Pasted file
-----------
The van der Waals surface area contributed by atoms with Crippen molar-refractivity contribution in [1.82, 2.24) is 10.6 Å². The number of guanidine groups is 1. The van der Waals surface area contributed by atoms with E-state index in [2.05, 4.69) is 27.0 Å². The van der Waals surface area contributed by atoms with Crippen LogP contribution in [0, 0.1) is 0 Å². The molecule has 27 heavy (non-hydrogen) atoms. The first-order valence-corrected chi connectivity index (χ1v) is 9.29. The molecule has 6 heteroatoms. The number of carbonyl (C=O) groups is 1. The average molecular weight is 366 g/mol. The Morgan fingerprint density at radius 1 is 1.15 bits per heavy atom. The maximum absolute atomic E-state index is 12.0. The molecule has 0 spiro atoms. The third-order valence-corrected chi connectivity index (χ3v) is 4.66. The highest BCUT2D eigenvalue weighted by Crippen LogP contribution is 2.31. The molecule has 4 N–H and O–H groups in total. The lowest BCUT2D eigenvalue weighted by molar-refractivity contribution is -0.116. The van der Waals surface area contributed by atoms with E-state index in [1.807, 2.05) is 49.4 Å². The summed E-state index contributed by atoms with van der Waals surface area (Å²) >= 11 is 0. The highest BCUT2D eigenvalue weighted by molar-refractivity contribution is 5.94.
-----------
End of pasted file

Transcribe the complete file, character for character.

The van der Waals surface area contributed by atoms with Crippen molar-refractivity contribution in [1.82, 2.24) is 10.6 Å². The number of guanidine groups is 1. The van der Waals surface area contributed by atoms with E-state index in [2.05, 4.69) is 27.0 Å². The van der Waals surface area contributed by atoms with Crippen LogP contribution in [0, 0.1) is 0 Å². The molecule has 27 heavy (non-hydrogen) atoms. The first-order valence-corrected chi connectivity index (χ1v) is 9.29. The molecule has 6 heteroatoms. The number of carbonyl (C=O) groups is 1. The average molecular weight is 366 g/mol. The Morgan fingerprint density at radius 1 is 1.15 bits per heavy atom. The maximum absolute atomic E-state index is 12.0. The molecule has 0 spiro atoms. The third-order valence-corrected chi connectivity index (χ3v) is 4.66. The highest BCUT2D eigenvalue weighted by Crippen LogP contribution is 2.31. The molecule has 4 N–H and O–H groups in total. The lowest BCUT2D eigenvalue weighted by molar-refractivity contribution is -0.116. The van der Waals surface area contributed by atoms with E-state index in [1.807, 2.05) is 49.4 Å². The summed E-state index contributed by atoms with van der Waals surface area (Å²) >= 11 is 0. The highest BCUT2D eigenvalue weighted by molar-refractivity contribution is 5.94.